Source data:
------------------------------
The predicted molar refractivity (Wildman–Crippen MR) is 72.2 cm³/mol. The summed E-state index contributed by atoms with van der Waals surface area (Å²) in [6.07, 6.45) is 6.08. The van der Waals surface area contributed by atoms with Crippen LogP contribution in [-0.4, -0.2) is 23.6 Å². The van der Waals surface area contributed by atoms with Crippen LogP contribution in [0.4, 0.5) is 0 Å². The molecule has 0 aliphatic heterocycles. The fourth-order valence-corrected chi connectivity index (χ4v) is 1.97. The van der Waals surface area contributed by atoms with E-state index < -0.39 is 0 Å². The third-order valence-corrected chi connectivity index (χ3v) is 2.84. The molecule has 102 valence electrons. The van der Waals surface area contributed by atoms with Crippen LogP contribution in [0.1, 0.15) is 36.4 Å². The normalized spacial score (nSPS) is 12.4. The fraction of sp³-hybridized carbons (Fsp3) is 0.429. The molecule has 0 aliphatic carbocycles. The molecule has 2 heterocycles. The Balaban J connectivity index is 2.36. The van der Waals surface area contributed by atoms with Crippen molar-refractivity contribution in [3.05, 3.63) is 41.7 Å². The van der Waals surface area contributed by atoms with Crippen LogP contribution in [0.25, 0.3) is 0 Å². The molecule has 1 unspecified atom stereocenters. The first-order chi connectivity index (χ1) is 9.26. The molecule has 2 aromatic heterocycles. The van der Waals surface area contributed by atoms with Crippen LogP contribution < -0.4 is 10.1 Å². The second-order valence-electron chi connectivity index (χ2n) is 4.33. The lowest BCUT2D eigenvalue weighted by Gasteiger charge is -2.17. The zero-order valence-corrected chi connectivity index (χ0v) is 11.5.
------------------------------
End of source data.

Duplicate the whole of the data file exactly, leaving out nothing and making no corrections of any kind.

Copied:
The predicted molar refractivity (Wildman–Crippen MR) is 72.2 cm³/mol. The summed E-state index contributed by atoms with van der Waals surface area (Å²) in [6.07, 6.45) is 6.08. The van der Waals surface area contributed by atoms with Crippen LogP contribution in [-0.4, -0.2) is 23.6 Å². The van der Waals surface area contributed by atoms with Crippen LogP contribution in [0.4, 0.5) is 0 Å². The molecule has 0 aliphatic heterocycles. The fourth-order valence-corrected chi connectivity index (χ4v) is 1.97. The van der Waals surface area contributed by atoms with E-state index < -0.39 is 0 Å². The third-order valence-corrected chi connectivity index (χ3v) is 2.84. The molecule has 102 valence electrons. The van der Waals surface area contributed by atoms with Crippen LogP contribution in [0.1, 0.15) is 36.4 Å². The normalized spacial score (nSPS) is 12.4. The fraction of sp³-hybridized carbons (Fsp3) is 0.429. The molecule has 0 aliphatic carbocycles. The molecule has 2 heterocycles. The Balaban J connectivity index is 2.36. The van der Waals surface area contributed by atoms with Crippen molar-refractivity contribution in [3.05, 3.63) is 41.7 Å². The van der Waals surface area contributed by atoms with Crippen LogP contribution in [0.25, 0.3) is 0 Å². The molecule has 1 unspecified atom stereocenters. The first-order chi connectivity index (χ1) is 9.26. The molecule has 2 aromatic heterocycles. The van der Waals surface area contributed by atoms with Crippen LogP contribution < -0.4 is 10.1 Å². The second-order valence-electron chi connectivity index (χ2n) is 4.33. The lowest BCUT2D eigenvalue weighted by Gasteiger charge is -2.17. The zero-order valence-corrected chi connectivity index (χ0v) is 11.5.